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So from what I understand, reserve doesn't initialize the the abstractions but simply allocates space in order to contain them. However shouldn't v[0] always give you the first unitialized memory and shouldn't assigning a value into it always work?

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reserve() changes the container capacity, not the size. No elements are constructed and size() would report 0. –  Blastfurnace Nov 22 '12 at 2:18

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up vote 9 down vote accepted

Because reserve does not change the size of the vector. It only moves the vector to a place in memory where there is enough space to allow the size of the vector to increase when it becomes necessary.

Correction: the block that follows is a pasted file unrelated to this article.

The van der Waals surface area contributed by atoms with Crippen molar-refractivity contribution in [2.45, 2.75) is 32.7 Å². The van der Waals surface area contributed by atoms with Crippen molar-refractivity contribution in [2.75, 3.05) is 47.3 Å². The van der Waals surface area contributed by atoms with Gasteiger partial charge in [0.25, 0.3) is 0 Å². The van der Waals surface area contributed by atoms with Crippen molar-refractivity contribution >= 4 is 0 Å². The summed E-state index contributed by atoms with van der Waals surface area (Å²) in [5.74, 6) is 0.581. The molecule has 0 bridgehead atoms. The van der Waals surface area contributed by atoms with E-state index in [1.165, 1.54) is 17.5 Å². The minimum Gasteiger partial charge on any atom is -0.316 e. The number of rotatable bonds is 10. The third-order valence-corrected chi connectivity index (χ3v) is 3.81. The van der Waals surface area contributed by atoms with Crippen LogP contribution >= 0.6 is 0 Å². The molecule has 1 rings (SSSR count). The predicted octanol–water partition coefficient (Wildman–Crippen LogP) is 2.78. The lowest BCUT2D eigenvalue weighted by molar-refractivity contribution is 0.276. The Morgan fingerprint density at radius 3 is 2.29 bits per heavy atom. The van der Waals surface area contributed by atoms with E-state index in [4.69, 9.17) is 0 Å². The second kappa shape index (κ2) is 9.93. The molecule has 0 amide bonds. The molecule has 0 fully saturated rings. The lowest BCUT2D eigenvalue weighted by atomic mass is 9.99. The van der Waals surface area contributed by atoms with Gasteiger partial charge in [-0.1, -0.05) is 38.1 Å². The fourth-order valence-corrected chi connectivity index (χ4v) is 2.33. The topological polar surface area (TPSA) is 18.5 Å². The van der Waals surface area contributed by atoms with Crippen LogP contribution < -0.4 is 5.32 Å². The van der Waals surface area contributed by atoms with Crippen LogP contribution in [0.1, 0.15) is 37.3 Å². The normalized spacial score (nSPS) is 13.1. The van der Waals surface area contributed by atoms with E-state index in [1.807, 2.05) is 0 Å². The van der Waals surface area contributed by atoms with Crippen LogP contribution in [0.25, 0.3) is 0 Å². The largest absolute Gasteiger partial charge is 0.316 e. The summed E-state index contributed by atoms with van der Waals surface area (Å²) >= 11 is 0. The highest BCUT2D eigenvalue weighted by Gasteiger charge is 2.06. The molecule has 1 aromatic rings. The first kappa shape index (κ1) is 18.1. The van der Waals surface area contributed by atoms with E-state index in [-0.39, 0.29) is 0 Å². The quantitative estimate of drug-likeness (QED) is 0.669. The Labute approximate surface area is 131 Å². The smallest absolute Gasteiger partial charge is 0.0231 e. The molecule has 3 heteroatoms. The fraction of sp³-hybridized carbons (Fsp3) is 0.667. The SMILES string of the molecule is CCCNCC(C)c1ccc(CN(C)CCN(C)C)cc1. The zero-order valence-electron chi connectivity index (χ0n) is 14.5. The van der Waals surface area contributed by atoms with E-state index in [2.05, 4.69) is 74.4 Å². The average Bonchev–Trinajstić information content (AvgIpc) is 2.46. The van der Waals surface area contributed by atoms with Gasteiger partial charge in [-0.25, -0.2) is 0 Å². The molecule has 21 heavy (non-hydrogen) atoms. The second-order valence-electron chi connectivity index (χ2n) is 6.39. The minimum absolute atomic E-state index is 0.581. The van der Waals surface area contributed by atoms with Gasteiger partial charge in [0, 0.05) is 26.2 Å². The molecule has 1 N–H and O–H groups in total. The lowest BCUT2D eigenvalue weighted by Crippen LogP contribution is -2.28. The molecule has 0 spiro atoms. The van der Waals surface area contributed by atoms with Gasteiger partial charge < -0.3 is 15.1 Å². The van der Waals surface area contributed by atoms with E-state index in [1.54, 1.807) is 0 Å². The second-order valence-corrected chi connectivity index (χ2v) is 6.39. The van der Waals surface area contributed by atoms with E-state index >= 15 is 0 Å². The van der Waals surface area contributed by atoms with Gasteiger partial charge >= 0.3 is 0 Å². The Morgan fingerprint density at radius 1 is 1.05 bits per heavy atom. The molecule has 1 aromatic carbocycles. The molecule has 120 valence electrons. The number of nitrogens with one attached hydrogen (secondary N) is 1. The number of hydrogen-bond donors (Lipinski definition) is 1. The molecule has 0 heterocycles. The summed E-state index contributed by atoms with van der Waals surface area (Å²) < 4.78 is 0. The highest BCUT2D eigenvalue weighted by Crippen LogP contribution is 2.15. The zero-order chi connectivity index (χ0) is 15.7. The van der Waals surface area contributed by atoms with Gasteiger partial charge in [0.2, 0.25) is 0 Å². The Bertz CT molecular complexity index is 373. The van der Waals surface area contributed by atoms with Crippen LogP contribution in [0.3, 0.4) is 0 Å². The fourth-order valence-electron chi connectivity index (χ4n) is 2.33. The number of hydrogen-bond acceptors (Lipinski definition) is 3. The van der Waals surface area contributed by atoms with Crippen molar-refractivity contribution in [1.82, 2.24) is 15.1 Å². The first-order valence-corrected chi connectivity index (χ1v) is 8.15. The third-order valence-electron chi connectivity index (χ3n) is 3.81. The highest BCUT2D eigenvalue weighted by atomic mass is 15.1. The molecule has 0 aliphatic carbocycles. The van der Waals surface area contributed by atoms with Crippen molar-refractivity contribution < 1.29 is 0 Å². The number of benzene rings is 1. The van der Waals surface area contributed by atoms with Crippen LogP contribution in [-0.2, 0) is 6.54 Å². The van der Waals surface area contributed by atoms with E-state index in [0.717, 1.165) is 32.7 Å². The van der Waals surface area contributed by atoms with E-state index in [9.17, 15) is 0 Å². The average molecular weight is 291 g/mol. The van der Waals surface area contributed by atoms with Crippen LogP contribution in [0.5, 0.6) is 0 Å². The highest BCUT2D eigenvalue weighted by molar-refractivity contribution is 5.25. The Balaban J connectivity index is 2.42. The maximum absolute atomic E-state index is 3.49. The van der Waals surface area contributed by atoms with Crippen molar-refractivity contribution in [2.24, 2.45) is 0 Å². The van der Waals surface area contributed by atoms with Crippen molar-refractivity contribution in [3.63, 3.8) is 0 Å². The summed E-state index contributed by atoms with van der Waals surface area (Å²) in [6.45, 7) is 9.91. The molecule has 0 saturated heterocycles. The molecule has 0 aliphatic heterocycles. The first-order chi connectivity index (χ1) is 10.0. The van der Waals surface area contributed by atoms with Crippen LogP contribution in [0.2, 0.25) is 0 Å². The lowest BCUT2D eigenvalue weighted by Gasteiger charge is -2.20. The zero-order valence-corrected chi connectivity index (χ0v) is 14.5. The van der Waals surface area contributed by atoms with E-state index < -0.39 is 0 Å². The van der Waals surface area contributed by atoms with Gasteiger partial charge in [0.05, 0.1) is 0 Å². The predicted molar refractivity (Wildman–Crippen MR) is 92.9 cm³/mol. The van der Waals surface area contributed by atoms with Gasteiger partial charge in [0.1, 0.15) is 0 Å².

If you want to be sure you can call v[0]=2, or even v[1]=0, you should use resize(2), not reserve(2).

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Because it invokes undefined behavior. The library writer could legitimately leave the address of begin()as nullptr until you resize. Or set it to 0xBAADFOOD. Or format your HDD when you write to it.

Now, what is more likely to happen is that this is uninitialized memory. So nothing horrid happens, other than a pile of asserts in debug, and the fact that the vector lies about its state with no way to fix it.

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